Nextrode – electrode manufacturing

Substantial benefits in battery performance can be realised by smarter assembly of the different materials that comprise the electrodes used in rechargeable ion batteries. Further, these benefits will apply equally to mature material systems already used in electrodes and to new systems. Launched in autumn of 2019, this project is focused on researching, understanding and quantifying the potential for smart electrodes to improve energy storage devices, and developing new practical manufacturing innovations that can scale smart electrode benefits to the industrial scale.

Nextrode focuses principally on manufacturing research into how to engineer a new generation of battery electrode structures. Novel developments in electrode structuring will be drawn from basic science understanding of the current slurry casting manufacture of Li-ion electrodes along with predictive modelling to suggest how control of electrode microstructure can deliver improved energy storage characteristics. Nextrode will support UK manufacturers and supply chain companies, draw on cutting edge scientific and technological knowledge to produce increased cell performance, add value in electrode processing, and improve safety and sustainability.

Project presentation from the Faraday Institution Conference, November 2020

Objectives

  • Support an agile electrode fabrication capability. The team aims to deliver insights that will reduce the time needed to re-optimise slurry casting parameters when electrode formulations are changed using a methodology that is validated at lab, intermediate and, with project partners, production scale.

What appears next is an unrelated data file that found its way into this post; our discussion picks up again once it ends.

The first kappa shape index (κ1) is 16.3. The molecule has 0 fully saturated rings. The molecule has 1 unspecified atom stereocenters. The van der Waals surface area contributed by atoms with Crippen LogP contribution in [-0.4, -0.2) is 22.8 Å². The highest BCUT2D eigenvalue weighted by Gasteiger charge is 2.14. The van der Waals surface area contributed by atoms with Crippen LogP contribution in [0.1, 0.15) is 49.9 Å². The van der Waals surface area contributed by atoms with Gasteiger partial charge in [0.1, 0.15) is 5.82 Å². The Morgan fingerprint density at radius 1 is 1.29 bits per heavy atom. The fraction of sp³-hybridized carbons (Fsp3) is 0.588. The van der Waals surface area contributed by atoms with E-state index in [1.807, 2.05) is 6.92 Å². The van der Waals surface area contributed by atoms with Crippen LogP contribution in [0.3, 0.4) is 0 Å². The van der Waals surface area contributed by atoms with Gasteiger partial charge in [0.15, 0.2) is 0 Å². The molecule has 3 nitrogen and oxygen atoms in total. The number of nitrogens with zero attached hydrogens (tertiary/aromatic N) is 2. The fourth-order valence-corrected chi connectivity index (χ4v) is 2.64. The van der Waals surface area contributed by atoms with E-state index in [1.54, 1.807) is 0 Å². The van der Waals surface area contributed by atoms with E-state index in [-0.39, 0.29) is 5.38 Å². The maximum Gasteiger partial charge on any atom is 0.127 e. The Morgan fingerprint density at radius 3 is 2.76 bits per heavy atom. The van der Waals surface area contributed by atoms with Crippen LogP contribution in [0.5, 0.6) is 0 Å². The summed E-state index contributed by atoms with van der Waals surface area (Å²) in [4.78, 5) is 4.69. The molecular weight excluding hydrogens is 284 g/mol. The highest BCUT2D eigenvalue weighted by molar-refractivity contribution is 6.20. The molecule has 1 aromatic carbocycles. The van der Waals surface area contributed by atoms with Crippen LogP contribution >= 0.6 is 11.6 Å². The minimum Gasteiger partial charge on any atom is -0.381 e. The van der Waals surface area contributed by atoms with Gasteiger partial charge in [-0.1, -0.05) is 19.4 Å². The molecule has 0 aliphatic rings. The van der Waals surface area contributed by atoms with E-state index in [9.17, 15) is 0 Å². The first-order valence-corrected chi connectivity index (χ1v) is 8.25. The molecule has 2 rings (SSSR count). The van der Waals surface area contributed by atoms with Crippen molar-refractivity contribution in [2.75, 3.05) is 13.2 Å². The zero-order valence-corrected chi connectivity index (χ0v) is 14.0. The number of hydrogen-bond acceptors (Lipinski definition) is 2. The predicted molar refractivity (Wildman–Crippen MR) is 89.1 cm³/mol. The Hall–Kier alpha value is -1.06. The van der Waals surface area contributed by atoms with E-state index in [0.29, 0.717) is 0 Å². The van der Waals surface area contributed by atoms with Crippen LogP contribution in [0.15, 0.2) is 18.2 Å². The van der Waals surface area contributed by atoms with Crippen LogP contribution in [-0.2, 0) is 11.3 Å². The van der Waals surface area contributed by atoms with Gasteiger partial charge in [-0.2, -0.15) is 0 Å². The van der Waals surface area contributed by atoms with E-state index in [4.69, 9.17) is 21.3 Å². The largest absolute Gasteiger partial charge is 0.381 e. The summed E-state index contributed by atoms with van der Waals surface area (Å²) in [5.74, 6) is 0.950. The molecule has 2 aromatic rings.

• Enable the production of Li-ion batteries with smart electrodes that reduce degradation rates and increase energy density at high charge/discharge rates.
  • Demonstrate smart electrode manufacturing technology and performance benefits in a scalable battery format.
  • Provide a suite of modelling and characterisation tools that link microstructural features to electrochemical performance and which allow design-driven structural optimisation of battery structures, suitable for a broad range of battery formulations.

Project funding
£12m
1 October 2019 – 30 September 2023
Principal Investigator
Professor Patrick Grant
University of Oxford
Project Leader
Dr Denis Cumming
University of Sheffield
University Partners
University of Oxford (Lead)
University of Birmingham
University College London
University of Sheffield
University of Southampton
University of Warwick
Research Organisations, Facilities and Institutes
UK Battery Industrialisation Centre (UKBIC)
+ 12 Industry Partners

 

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